SELENIUM AND CANCER
Selenium is a trace mineral and a powerful antioxidant, providing key support to the immune system in preventing and fighting numerous diseases. It has many other important functions in the body, such as protecting DNA from being damaged. In particular, Selenium plays its most important role as a crucial element of the powerful antioxidant, Glutathione. which will be covered in a future article.
Selenium stimulates white blood cells and the thymus, which is a lymphoid organ located in the neck that produces T cells for the immune system. As an antioxidant, Selenium is most effective when taken with other antioxidants, particularly Vitamin E, or eating a diet rich in these antioxidants..
Selenium can help lower the risk of cancer by inhibiting free radicals from damaging the DNA in normal cells. It also protects the body from being damaged by heavy metals such as mercury, silver and cadmium.
A number of large-scale epidemiologic studies have clearly shown that populations of certain cultures that have low selenium levels are at much greater risk for developing multiple types of cancer, compared to populations that have adequate or high levels of selenium. Before I entered cancer treatment, my blood was extensively tested and the doctor discovered I was low in Selenium and Zinc.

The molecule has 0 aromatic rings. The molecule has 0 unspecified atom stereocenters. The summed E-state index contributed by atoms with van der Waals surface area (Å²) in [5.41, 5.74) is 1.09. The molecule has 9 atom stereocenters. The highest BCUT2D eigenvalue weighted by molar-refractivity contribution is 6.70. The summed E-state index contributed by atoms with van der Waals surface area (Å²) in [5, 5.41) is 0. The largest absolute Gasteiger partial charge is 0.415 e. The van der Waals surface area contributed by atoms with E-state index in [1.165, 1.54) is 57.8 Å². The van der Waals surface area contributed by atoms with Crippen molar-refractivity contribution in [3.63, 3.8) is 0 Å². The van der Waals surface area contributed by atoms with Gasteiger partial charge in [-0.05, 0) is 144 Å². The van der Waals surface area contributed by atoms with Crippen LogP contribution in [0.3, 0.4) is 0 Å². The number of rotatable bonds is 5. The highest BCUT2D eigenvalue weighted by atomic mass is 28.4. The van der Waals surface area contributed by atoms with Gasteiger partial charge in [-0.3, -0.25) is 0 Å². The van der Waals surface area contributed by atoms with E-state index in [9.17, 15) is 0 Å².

In fact, Selenium is associated with a 50 percent reduced risk of dying from numerous types of cancer.1
In a number of clinical studies, Selenium has proven to offer significant protection against cancer, especially, lung, colon, prostate, stomach, esophagus and liver cancer.
Moreover, alternative and naturopathic doctors use selenium as another natural supplement to not only build the immune system but to attack cancer. For example, the NORI Protocol is an alternative cancer protocol that highlights nutritional therapy along with the use of selenium, or in its more concentrated form, sodium selenite. The selenium can be taken orally but is much more effective in an anticancer role if delivered through Intravenous therapy. NORI stands for Nutritional Oncology Research Institute and can be found at: https://noriprotocol.com/